The main worry with tumor markers is that they are not specific enough – they have too many false positives. This means that the level is high even when there is no cancer. This leads to costly tests that are not needed and can cause patients to worry. The other concern is that the marker level is not high in the early stages of the cancer, so the cancer cannot be found any earlier than when symptoms start. Also, some substances used as tumor markers are normally made in the body, and a “normal” level is not always zero.

Does every cancer type have a tumor marker?

There is not a known tumor marker for all types of cancer. Even if a cancer type has a tumor marker, the level may not be high, so they are not helpful for all patients. For example, carcinoembryonic antigen (CEA) is a tumor marker used in colon cancer, yet only 7 to 8 out of 10 colon cancers make CEA. This means up to 3 out of 10 people with colon cancer will not have a high CEA level. Only 1 out of 4 early stage colon cancers have a higher than normal CEA. Because of this, CEA cannot always help find colon cancer in its early stages, when cure rates are best.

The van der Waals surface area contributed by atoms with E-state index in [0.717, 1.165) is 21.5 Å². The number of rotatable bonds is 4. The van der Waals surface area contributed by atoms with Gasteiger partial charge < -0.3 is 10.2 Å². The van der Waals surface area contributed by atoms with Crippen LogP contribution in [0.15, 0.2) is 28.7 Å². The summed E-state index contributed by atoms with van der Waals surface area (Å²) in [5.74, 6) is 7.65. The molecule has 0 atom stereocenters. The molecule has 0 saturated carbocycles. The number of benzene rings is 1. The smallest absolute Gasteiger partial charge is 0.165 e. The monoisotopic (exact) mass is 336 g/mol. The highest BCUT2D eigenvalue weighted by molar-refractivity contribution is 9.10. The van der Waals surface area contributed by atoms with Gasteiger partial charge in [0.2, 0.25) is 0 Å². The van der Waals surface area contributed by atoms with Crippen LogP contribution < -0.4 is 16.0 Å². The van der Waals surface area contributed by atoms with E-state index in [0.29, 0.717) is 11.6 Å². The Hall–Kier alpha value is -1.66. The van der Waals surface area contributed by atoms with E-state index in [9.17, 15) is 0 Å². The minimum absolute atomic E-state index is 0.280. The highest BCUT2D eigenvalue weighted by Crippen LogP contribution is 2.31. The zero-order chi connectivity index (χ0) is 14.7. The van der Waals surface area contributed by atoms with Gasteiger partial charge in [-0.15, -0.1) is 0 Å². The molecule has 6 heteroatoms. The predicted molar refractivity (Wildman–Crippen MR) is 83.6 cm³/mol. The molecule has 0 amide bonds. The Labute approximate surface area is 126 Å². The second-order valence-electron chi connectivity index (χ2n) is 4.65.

Tumor markers can be very helpful in watching your response to treatment and, in some cases, watching for the cancer to return. However, they need to be used along with your healthcare provider’s exam, any symptoms you are having, and radiology studies (CT scan, MRI, PET, and so on).

Guide to Tumor Markers Used in Cancer

This is a table of the most often used tumor markers, the cancers they can be found with, non-cancerous health issues that can cause them to be high, and the range of normal results.

In cases where the half-life is listed, this should be kept in mind when checking levels. For example, the PSA half-life is 2-3 days, so if the level were checked the day after surgical removal of the prostate, it would still be raised. If the level were checked a week later, the result should be zero, or very close to zero, if no prostate cells remain.

Tumor MarkerCancers Associated With Elevated ResultsNon-Cancerous Reasons for Elevated Levels"Normal" Results
Blood test (blood serum marker), except where noted.(**) indicates the most common association, if one exists Different labs may have different high/low values
Germ cell cancers of ovaries & testes** (Non-seminomatous, particularly embryonal and yolk sac, testicular cancers).